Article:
January 17, 2012

What's going on with New York State redistricting?

Tompkins County may be about done with its independent redistricting process, but New York State lumbers on slowly toward new districts for the State Senate, Assembly, and Congressional seats. Basically, no one has a good idea what the final lines will look like for the New York State Assembly and Senate, or for Congress.

If the process continues as usual, through LATFOR, the Democratic Assembly will draw the Assembly lines, the Republican Senate will draw the Senate lines, and everyone will scramble over the Congressional lines. It's pretty much a classic New York parody filled with self-dealing and lobbyists, and County Legislator Mike Lane was right to call it corrupt a few months ago.

Governor Cuomo has said he'll veto redistricting that isn't independently done, but he's said it more quietly lately, a veto override is at least conceivable, and the courts may or may not want to get involved. There could be some kind of jointly appointed commission, though the head of the Assembly's work on redistricting is uninterested in such suggestions It's not clear. Maybe it'll be part of a budget deal? The timing is similar.

That's in some extra chaos right now because Republicans have claimed they should create a 63rd seat. The math and constitutional questions on that are pretty mind-boggling, and will likely go through the courts.

If you'd like more, including tools for drawing up your own maps, Common Cause's Citizens Redistricting Commission is pretty much the place to look for information on redistricting. They've posted "Reform Maps" in particular. Those could become important if these issues get resolved by a judge in an hurry to have lines in time for the elections.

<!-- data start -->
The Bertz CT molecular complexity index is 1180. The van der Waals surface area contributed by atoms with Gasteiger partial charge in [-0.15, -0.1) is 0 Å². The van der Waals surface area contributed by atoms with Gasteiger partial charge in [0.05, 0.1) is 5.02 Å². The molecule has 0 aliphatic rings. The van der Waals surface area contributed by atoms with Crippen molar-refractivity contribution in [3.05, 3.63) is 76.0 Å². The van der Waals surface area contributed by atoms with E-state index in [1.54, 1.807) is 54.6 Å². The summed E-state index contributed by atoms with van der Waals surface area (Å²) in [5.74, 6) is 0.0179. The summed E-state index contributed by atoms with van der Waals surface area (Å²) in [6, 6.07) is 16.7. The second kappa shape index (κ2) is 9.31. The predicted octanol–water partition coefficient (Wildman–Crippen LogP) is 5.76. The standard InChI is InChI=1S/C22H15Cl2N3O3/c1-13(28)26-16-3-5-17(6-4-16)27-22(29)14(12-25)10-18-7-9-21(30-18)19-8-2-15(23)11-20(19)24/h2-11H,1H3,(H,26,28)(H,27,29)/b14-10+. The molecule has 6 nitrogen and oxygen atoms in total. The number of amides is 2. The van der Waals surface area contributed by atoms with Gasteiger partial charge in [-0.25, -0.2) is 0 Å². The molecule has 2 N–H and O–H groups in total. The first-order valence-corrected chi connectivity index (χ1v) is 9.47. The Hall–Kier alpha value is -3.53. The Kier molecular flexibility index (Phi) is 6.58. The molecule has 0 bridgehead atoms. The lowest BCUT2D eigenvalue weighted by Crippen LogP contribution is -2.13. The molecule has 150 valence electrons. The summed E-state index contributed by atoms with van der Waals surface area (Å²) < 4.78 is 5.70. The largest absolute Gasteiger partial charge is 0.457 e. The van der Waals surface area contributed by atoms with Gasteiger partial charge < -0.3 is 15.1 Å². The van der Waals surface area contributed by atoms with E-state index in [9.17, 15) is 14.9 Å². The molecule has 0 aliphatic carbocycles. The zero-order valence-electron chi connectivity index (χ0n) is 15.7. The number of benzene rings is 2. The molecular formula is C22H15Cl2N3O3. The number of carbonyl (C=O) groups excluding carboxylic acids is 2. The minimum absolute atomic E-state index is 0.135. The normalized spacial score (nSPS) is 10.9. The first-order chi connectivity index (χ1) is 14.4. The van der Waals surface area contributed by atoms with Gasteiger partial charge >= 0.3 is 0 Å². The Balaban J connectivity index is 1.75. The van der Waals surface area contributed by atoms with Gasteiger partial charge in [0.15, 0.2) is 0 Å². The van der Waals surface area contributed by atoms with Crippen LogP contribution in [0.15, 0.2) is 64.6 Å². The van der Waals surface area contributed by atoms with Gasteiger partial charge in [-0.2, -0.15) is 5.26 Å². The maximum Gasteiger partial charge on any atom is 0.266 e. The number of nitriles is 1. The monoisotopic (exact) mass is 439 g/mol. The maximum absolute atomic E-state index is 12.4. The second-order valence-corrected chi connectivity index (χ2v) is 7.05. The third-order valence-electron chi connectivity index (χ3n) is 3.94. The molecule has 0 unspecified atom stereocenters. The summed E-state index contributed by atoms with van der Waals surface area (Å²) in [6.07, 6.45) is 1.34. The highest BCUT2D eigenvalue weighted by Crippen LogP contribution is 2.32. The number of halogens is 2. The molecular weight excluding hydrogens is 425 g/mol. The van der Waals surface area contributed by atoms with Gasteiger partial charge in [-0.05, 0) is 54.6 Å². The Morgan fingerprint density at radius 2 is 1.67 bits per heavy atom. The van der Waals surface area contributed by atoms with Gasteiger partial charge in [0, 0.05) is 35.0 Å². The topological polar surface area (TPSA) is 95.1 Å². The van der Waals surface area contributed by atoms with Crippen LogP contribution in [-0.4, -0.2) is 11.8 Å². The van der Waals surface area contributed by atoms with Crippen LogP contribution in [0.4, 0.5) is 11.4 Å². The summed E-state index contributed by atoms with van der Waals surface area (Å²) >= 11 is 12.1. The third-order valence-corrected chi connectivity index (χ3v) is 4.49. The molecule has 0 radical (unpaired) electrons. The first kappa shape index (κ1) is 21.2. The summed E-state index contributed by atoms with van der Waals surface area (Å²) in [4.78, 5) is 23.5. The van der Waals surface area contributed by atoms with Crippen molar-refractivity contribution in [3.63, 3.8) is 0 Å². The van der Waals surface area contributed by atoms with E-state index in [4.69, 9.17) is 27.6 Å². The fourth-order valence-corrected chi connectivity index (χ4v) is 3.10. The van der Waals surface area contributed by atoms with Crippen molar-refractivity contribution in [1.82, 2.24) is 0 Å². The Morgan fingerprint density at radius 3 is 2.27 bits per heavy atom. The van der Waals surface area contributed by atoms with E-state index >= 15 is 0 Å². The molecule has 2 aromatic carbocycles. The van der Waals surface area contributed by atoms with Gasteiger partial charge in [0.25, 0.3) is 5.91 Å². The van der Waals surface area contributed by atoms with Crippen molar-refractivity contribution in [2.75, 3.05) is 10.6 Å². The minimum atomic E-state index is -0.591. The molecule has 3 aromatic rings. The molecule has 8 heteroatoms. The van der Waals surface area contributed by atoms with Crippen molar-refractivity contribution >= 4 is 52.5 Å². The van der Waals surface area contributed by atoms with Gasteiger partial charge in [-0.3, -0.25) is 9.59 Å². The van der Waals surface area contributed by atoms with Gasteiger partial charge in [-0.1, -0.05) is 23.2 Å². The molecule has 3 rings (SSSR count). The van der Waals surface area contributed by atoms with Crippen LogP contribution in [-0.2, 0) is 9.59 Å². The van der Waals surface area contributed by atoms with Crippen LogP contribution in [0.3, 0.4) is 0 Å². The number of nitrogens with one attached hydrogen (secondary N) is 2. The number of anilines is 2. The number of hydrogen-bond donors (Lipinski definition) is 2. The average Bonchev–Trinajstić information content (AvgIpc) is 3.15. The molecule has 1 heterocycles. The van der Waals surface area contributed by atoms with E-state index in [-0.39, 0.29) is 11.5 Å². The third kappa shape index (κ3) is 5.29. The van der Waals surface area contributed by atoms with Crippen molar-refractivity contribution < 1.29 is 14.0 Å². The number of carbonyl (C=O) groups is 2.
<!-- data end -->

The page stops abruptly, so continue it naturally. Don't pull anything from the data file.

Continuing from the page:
To see what's at stake, you might compare their Senate map (using 62 seats, since no one seemed to guess 63 before the Republicans claimed it) with an unofficial pass at what a 63-seat NY Senate might look like if drawn to give Republicans maximum advantage. Even that definitely gerrymandered map manages to be a little less weird than the current lines, losing our current "Abraham Lincoln riding a vacuum cleaner" Senate seat.

The best way I know to describe the situation is "completely cloudy", and I have no idea how or if they'll resolve it before it's time to start the election process. We'll see!

Update: The Congressional redistricting conversation just changed a bit with Congressman Hinchey announcing his retirement. Dryden used to be in his district, then shifted to Boehlert / Arcuri / Hanna in 2002. Hinchey's current district is a strange reach from the Hudson to Ithaca. Here's more about the possibilities, and why they may scare area Republicans.

Update 2: And here's a New York Times piece that opens with the challenges of running for State Senate when you don't know what district you'll be in.

Posted by simon at January 17, 2012 5:30 AM in
Note on photos